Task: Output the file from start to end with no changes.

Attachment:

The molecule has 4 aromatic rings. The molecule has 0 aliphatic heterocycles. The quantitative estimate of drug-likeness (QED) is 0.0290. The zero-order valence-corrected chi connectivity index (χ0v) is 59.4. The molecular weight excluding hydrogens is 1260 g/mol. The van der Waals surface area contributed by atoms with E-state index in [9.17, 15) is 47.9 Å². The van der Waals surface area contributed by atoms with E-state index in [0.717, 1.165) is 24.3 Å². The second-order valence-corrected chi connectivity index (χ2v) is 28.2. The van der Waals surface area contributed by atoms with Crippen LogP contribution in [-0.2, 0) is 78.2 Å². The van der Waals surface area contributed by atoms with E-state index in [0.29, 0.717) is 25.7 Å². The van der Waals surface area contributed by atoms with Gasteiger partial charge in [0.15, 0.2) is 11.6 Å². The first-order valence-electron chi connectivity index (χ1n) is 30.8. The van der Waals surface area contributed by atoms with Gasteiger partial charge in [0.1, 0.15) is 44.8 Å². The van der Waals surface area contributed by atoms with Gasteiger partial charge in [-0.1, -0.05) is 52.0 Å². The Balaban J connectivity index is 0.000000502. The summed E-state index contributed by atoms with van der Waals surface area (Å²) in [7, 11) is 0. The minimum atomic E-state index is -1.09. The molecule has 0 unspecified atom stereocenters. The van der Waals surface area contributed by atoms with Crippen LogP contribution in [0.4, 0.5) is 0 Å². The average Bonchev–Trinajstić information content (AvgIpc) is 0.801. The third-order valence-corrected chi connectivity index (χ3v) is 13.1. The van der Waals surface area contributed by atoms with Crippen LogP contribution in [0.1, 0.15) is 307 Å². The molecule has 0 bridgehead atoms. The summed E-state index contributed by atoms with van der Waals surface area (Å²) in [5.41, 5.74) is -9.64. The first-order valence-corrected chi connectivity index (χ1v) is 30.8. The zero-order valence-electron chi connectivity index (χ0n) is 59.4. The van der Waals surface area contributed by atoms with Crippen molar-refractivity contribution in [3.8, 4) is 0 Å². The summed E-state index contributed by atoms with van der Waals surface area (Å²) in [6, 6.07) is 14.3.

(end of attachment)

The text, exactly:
The molecule has 4 aromatic rings. The molecule has 0 aliphatic heterocycles. The quantitative estimate of drug-likeness (QED) is 0.0290. The zero-order valence-corrected chi connectivity index (χ0v) is 59.4. The molecular weight excluding hydrogens is 1260 g/mol. The van der Waals surface area contributed by atoms with E-state index in [9.17, 15) is 47.9 Å². The van der Waals surface area contributed by atoms with E-state index in [0.717, 1.165) is 24.3 Å². The second-order valence-corrected chi connectivity index (χ2v) is 28.2. The van der Waals surface area contributed by atoms with Crippen LogP contribution in [-0.2, 0) is 78.2 Å². The van der Waals surface area contributed by atoms with E-state index in [0.29, 0.717) is 25.7 Å². The van der Waals surface area contributed by atoms with Gasteiger partial charge in [0.15, 0.2) is 11.6 Å². The first-order valence-electron chi connectivity index (χ1n) is 30.8. The van der Waals surface area contributed by atoms with Gasteiger partial charge in [0.1, 0.15) is 44.8 Å². The van der Waals surface area contributed by atoms with Gasteiger partial charge in [-0.1, -0.05) is 52.0 Å². The Balaban J connectivity index is 0.000000502. The summed E-state index contributed by atoms with van der Waals surface area (Å²) in [7, 11) is 0. The minimum atomic E-state index is -1.09. The molecule has 0 unspecified atom stereocenters. The van der Waals surface area contributed by atoms with Crippen LogP contribution in [0.4, 0.5) is 0 Å². The average Bonchev–Trinajstić information content (AvgIpc) is 0.801. The third-order valence-corrected chi connectivity index (χ3v) is 13.1. The van der Waals surface area contributed by atoms with Crippen LogP contribution in [0.1, 0.15) is 307 Å². The molecule has 0 bridgehead atoms. The summed E-state index contributed by atoms with van der Waals surface area (Å²) in [5.41, 5.74) is -9.64. The first-order valence-corrected chi connectivity index (χ1v) is 30.8. The zero-order valence-electron chi connectivity index (χ0n) is 59.4. The van der Waals surface area contributed by atoms with Crippen molar-refractivity contribution in [3.8, 4) is 0 Å². The summed E-state index contributed by atoms with van der Waals surface area (Å²) in [6, 6.07) is 14.3.